his post is nothing more than a chance to whine about how sore and tired I am after the weekend. Seriously. I'm going to spend the next 200 or so words just coming up with a variety of ways to make you feel sorry for me, and generally get some cheap sympathy.
Sally and I tackled the first part of project "Raise the Roof" this weekend. We're tearing out all the plaster from the the ceiling of the sanctuary. It's mostly overhead work, and some parts come down easily, while other parts are patched with what seems to be a cement that takes a lot of pounding to make a dent in. It's incredibly dusty, thick stuff, and it's all bound together with horsehair. I started on Thursday, and it took about six hours for me to clear off one large section. Sally joined in Saturday and Sunday, and came up with a better technique that sped the whole mess up. We've got about 65% of it all knocked down, and we've got until Wednesday to finish it. Well, Wednesday is just when they take away our dumpster, but it's good to put yourself on a deadline.
At some point I managed to get the camera up on the scaffolding and into the attic space to take a few shots of the truss system supporting the roof and ceiling.
There's a good 8 feet or more from the ceiling height all the way up to the peak of the roof, and that height diminishes as you go out toward the eaves. Sally spent considerable time looking around the attic space, and asked a dreaded question at some point... "Why don't we expose the rafters?"
Now, if this was totally
impossible, I would explain such to Sally and note that simply having a high cathedral ceiling is pretty great all on its own, and there you are. Just be happy with what we've got. But in point of fact if we can figure out a way to do this and still recycle the heat that's getting trapped up there, then I think we'll have a genuinely interesting ceiling. See more shots of the work in progress here
So here's the challenge: Heat management. Your roof is supposed to keep out the elements, and your ceiling is supposed to keep in the heat. You need a gap between your ceiling and your roof for air to circulate. We technically have the height to raise the center of the ceiling considerably and expose the wood trusses and still leave breathing room for the roof. We can blow in insulation (or attach rolls if the pitch becomes too steep) on the back of the ceiling. This will trap the heat, which ceiling fans can force back down (and thus recycle as much heat as possible).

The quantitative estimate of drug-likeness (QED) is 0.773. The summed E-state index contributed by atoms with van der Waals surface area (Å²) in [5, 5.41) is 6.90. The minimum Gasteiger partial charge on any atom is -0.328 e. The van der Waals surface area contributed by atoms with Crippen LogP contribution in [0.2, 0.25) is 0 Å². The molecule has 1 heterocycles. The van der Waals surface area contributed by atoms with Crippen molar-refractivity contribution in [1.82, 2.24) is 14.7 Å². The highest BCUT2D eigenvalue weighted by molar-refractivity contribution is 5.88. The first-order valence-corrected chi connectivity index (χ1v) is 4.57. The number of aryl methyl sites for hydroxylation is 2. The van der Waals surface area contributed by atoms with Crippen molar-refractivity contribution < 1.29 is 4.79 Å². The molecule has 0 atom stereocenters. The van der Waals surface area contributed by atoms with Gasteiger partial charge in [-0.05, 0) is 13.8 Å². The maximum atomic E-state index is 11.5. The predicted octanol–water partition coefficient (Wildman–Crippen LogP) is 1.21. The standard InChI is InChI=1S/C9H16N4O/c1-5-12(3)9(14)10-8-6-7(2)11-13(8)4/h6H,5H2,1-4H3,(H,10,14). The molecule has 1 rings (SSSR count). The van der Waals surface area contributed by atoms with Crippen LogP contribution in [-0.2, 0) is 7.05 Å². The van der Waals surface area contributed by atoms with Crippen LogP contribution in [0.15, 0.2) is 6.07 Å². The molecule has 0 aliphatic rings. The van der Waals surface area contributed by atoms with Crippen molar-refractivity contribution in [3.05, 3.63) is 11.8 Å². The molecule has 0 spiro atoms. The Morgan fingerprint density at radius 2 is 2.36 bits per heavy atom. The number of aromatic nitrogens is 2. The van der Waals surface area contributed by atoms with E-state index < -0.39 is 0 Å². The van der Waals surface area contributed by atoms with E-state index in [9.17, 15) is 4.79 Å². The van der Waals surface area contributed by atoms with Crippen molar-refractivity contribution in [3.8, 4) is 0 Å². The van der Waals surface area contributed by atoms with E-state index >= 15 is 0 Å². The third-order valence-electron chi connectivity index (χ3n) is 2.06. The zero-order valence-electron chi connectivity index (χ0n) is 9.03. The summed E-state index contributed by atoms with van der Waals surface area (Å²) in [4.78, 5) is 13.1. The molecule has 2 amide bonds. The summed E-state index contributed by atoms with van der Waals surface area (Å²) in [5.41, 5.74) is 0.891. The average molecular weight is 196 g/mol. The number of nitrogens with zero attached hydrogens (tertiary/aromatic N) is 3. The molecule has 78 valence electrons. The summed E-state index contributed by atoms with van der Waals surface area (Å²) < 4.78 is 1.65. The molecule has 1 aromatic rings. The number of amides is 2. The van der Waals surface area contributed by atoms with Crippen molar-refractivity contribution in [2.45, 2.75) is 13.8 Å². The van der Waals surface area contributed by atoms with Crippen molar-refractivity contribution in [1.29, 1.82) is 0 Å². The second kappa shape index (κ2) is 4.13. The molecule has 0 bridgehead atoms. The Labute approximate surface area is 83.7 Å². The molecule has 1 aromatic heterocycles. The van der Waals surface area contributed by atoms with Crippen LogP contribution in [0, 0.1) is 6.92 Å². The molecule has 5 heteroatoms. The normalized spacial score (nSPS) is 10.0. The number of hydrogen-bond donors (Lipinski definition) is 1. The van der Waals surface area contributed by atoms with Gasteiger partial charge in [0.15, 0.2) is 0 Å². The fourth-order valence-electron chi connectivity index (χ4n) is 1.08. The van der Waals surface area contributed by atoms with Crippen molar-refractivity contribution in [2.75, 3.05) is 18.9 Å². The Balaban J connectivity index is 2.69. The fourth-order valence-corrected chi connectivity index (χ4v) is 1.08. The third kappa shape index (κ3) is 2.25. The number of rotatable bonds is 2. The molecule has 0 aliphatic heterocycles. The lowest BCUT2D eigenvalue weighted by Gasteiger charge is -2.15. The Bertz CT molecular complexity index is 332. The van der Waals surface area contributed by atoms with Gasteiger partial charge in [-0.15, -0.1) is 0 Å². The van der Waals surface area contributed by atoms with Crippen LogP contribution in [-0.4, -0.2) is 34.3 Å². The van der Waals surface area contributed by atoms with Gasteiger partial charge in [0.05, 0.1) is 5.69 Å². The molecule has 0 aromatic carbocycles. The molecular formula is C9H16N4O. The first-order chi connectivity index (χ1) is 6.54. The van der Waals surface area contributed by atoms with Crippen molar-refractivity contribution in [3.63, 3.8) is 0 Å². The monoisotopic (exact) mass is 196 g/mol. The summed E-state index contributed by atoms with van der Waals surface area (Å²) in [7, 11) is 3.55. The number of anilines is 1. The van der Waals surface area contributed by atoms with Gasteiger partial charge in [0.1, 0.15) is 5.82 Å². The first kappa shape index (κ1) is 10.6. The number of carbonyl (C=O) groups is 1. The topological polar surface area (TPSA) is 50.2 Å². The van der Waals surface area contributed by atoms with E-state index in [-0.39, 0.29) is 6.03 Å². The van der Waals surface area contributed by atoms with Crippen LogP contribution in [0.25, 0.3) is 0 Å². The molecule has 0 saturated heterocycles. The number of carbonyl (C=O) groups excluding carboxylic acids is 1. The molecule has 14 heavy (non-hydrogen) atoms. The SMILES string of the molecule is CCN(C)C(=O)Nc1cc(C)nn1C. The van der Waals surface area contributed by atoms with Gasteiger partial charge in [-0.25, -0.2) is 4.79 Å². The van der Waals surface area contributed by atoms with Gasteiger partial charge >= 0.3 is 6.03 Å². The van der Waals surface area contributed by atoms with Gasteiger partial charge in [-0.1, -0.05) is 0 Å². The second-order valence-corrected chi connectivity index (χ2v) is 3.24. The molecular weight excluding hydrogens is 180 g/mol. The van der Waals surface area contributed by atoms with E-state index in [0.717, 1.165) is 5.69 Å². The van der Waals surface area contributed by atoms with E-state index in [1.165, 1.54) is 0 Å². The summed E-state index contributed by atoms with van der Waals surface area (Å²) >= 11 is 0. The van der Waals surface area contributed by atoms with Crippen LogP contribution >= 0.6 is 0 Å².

The difficulty is labor, cost, and aesthetics. We need a ceiling material that is as cheap as drywall, but easier to cut and install (and preferably weighs a lot less). It would also be nice if it needed a minimum of finishing work, because there's going to be a lot of it. This material will need to be cut and fitted to go through and around all the trusses. The tighter the fit, the better the heat retention. As I told Sally, when a client calls me at work and asks "how hard would it be to add some new feature", my favorite understatement is "It would be non-trivial."
This task would be extraordinarily non-trivial, unless we can get very creative. So I'll post a reward (payable in Mt. Dew and/or Blueberry Pop-Tarts) for creative thoughts and ideas on how to work this out.
In other news, we did manage to get the gas company to acknowledge the church is now a home, versus a business, which will save us a few bucks each month. It's more of a moral victory than a financial one, I have a feeling. Also, we went to an auction of an old Baptist church in Fairbury IL. We here hoping to get some great stuff, but ended up being outbid on all but a long beat-up pew. We like it though, and now we have two pew. Make sure to reserve your seats early for our services. =) Check the auction photos
for the 12ft high stained glass that went for a cool $1300. It was nice, and I would have totally found a home for it. Ah well.